For many veteran internet users, the first web browser was probably the Internet Explorer. It was one of the first major such browsers that paved the way for future web explorers such as the age old Netscape, Apple's Safari and of course, Google Chrome. Though there is some nostalgic value attached to Internet Explorer, the slow speed of the browser has made it useless in this day and age. Now, a new report suggests that the software could be a potential security threat to your PC- even if it is just installed on your computer.
According to researcher John Page, an unpatched exploit in the web browser's handling of MHT files (IE's web archive format), hackers can use to both spy on Windows users and steal their local data. "As Windows opens MHT files using IE by default, you don't even have to run the browser for this to be a problem -- all you have to do is open an attachment sent through chat or email".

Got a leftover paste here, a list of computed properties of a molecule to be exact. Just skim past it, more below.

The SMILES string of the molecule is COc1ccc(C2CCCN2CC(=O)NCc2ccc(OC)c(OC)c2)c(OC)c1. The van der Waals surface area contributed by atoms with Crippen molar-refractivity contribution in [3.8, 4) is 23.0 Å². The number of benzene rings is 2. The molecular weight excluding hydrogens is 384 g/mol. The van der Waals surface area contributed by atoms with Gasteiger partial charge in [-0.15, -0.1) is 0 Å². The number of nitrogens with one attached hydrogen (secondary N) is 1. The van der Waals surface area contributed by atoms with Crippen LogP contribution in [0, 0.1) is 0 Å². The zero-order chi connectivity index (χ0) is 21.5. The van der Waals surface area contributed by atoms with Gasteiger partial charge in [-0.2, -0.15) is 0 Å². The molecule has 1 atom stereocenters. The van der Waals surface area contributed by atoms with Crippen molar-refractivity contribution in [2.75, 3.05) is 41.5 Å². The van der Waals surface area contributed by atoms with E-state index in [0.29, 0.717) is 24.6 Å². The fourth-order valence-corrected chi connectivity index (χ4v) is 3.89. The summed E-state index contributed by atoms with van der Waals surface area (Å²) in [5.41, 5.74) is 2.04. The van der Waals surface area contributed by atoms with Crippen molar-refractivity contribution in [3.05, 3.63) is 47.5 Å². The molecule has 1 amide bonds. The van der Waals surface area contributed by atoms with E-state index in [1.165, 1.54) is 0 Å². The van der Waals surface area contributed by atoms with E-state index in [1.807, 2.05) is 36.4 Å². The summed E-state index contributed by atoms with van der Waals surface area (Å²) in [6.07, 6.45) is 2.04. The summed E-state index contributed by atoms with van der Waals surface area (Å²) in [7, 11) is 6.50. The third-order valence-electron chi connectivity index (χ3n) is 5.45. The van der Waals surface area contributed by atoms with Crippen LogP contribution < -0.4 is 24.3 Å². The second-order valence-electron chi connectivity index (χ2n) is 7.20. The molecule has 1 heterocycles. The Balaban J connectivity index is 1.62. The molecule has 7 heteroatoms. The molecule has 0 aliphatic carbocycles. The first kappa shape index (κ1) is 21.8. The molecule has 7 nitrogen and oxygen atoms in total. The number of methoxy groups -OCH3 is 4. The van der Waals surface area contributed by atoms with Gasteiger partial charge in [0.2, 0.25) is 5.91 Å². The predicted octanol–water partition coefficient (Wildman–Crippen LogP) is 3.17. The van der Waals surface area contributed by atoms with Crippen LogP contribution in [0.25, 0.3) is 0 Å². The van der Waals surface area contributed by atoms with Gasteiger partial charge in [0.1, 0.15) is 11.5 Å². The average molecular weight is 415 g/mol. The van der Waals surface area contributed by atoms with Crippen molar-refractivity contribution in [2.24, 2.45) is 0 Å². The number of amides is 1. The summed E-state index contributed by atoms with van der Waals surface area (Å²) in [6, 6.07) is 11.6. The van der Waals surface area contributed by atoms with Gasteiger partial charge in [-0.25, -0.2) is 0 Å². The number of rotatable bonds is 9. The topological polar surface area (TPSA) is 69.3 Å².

"This wouldn't be an issue if it weren't for the disclosure of the flaw. Page posted details of the exploit after Microsoft reportedly declined to roll out an urgent security fix, Engadget reported on Sunday. The vulnerability affects Microsoft Windows 7, Windows 10 and Windows Server 2012 R2. It would be advisable to uninstall the programme ASAP as most Windows users are now on Windows 10.
"Microsoft said a fix would be 'considered' in a future release. While that does suggest a patch is on the way, it leaves millions of users potentially vulnerable unless they either turn off Internet Explorer or point to another app that can open MHT files," the report added.
The news comes at a time when Microsoft, coming to terms with the Outlook.com data breach case, reached out to some users, informing them of the hack which exposed data sent over emails to hackers who kept accessing their accounts between January 1 to March 28. In an email, Microsoft claimed that apart from the content of the emails (including attachments) the hackers could have possibly viewed account email addresses, folder names and subject lines of the mails sent and received.
The case came to notice when the software giant discovered that the credentials of a support agent were compromised for its web mail service which led to unauthorised access into some accounts.